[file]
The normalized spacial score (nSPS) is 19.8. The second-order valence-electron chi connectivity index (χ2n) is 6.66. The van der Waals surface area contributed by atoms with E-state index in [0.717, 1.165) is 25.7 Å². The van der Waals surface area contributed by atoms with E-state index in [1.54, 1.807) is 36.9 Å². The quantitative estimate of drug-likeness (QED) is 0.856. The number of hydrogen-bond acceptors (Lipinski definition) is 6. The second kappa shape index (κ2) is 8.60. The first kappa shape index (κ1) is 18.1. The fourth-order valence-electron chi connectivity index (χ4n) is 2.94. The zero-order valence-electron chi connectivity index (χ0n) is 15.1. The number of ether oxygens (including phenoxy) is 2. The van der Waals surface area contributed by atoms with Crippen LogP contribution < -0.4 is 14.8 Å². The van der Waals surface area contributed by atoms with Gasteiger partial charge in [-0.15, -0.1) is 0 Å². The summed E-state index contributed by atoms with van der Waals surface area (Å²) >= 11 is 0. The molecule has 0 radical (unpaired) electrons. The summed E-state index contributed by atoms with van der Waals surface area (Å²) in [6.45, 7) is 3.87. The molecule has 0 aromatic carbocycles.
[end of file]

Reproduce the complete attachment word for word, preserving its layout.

The normalized spacial score (nSPS) is 19.8. The second-order valence-electron chi connectivity index (χ2n) is 6.66. The van der Waals surface area contributed by atoms with E-state index in [0.717, 1.165) is 25.7 Å². The van der Waals surface area contributed by atoms with E-state index in [1.54, 1.807) is 36.9 Å². The quantitative estimate of drug-likeness (QED) is 0.856. The number of hydrogen-bond acceptors (Lipinski definition) is 6. The second kappa shape index (κ2) is 8.60. The first kappa shape index (κ1) is 18.1. The fourth-order valence-electron chi connectivity index (χ4n) is 2.94. The zero-order valence-electron chi connectivity index (χ0n) is 15.1. The number of ether oxygens (including phenoxy) is 2. The van der Waals surface area contributed by atoms with Crippen LogP contribution < -0.4 is 14.8 Å². The van der Waals surface area contributed by atoms with Gasteiger partial charge in [-0.15, -0.1) is 0 Å². The summed E-state index contributed by atoms with van der Waals surface area (Å²) >= 11 is 0. The molecule has 0 radical (unpaired) electrons. The summed E-state index contributed by atoms with van der Waals surface area (Å²) in [6.45, 7) is 3.87. The molecule has 0 aromatic carbocycles.